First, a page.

Understanding the Changes to the 2018 FDA Nutrition Label

nutrition label

UPDATE 4/11/2018:

The FDA is proposing changes to the original compliance dates. The proposed date changes are July 26, 2018 to January 1, 2020 for manufacturers with annual food sales at or above $10 million. For those manufacturers with less than $10 million worth of annual sales will need to comply by January 1, 2021.

These proposed changes have not been finalized to date.

The changes in the compliance dates were sparked by industry complaints and feedback from food manufacturers. Companies expressed concerns about the tight timeline for implementation and asked for extended time to successfully implement all required changes. For more information, please visit the FDA’s Constituent Update.

Learn More and Get Involved – 2018 Nutrition Food Label Updates Delayed

Even though 67% of consumers read and examine food labels (Salge, 2016), they often misinterpret the information when making purchasing decisions. How consumers apply nutrition label information to their decisions is a stumbling block. Luckily, personal trainers and health coaches can help teach clients how to use a nutrition facts panel effectively and consistently.

Why are these nutrition label changes happening after more than 20 years? To create a label that better reflects the 2015 Dietary Guidelines which is derived from the most current scientific studies in nutrition. Fortunately, many of the changes are designed with the consumer in mind. Let’s review the history and the changes so that you can educate your clients and students.

The Historical Perspective

To provide a quick reference to the evolution of this movement, the timeline below briefly notes the major acts and/or events that ultimately led to these changes.

  • 1980 – the FDA becomes involved with an initiative to improve the content and format of food labels. First dietary guidelines published.
  • 1990 – Nutrition labeling becomes a requirement via the Nutrition Labeling & Education Act (NLEA).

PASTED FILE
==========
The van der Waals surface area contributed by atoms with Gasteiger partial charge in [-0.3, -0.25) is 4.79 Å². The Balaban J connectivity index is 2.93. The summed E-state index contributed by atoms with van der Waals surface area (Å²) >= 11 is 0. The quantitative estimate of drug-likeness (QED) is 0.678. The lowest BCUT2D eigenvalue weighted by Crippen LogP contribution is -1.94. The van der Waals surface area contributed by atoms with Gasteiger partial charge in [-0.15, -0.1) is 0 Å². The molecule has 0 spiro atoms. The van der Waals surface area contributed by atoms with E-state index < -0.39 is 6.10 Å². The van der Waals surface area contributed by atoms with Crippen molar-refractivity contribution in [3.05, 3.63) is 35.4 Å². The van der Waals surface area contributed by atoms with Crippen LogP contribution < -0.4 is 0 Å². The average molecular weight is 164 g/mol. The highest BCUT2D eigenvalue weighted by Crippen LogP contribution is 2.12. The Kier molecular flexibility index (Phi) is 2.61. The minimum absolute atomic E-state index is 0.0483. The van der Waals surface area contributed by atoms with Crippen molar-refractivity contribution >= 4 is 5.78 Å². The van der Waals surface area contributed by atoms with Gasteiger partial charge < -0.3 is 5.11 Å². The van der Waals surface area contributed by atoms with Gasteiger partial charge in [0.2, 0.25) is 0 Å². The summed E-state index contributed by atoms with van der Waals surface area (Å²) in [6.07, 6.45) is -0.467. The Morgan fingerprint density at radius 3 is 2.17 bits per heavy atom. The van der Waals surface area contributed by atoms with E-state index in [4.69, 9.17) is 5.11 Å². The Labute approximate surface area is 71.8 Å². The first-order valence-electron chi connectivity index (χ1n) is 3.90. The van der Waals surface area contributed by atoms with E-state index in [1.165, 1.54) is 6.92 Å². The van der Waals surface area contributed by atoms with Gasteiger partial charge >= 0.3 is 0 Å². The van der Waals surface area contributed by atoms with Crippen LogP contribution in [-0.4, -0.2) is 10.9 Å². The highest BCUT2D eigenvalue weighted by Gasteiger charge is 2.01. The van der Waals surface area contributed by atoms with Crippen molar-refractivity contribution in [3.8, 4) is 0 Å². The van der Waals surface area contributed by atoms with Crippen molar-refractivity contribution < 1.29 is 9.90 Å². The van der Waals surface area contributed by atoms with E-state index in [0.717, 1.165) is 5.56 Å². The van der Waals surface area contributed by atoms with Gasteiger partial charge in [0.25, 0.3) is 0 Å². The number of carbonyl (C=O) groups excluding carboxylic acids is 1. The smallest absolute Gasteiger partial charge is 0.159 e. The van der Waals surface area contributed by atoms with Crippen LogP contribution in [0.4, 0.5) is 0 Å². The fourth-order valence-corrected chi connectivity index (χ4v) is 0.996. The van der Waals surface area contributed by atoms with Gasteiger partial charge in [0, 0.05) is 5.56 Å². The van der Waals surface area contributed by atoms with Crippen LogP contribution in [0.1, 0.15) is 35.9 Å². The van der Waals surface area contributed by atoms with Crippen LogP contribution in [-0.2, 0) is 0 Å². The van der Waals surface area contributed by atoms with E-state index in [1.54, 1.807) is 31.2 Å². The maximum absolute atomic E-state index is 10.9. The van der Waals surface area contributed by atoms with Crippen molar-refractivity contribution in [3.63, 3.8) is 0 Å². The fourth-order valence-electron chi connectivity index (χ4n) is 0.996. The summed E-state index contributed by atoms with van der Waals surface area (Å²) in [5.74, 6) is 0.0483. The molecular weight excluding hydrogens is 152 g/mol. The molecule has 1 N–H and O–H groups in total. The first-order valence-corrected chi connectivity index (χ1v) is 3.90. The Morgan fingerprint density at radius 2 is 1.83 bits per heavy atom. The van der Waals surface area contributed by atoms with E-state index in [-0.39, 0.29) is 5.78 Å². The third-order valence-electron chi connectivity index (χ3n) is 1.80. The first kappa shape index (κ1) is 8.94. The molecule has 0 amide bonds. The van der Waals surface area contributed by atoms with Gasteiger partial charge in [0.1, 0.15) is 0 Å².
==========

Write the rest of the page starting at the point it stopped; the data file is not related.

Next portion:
• 2002 – Nutrition Label Reform and public commenting begins.
  • 2014 – FDA proposed two rules on which it requested public comment for the changes to the NFP (Nutrition Facts Panel) and RACC (Reference Amount Customarily Consumed – we know these as “serving sizes”).
  • 2015 – FDA holds a comment period for supplemental rules, which included a percent daily value (%DV) for added sugar.
  • 2016 – FDA published it final rules which mandated a new nutrition label to be unveiled by July 26, 2018.

General Overview of Changes

The primary changes on the horizon include:

  • The visibility of Total Calories is increased by the use of larger and bolded font. Even better than having the total calories listed per serving, the new labels will reflect total calories per package/container for products that contain MORE than a single serving. This allows individuals to quickly evaluate caloric cost if they consume more than a single serving.
  • Calories from Fat will no longer be listed. Researchers found this item to be confusing for consumers as it didn’t really provide usable or relatable information for the general public.
  • Multiple changes to %DV’s.
  • Added Sugars declaration as well as and a %DV for added sugars
  • Changes to mandatory declaration of vitamins and minerals
  • Declaration of absolute amounts of vitamins and minerals will be provided.
nutrition label

Nitty Gritty Details


The biggest changes are seen in the carbohydrates section.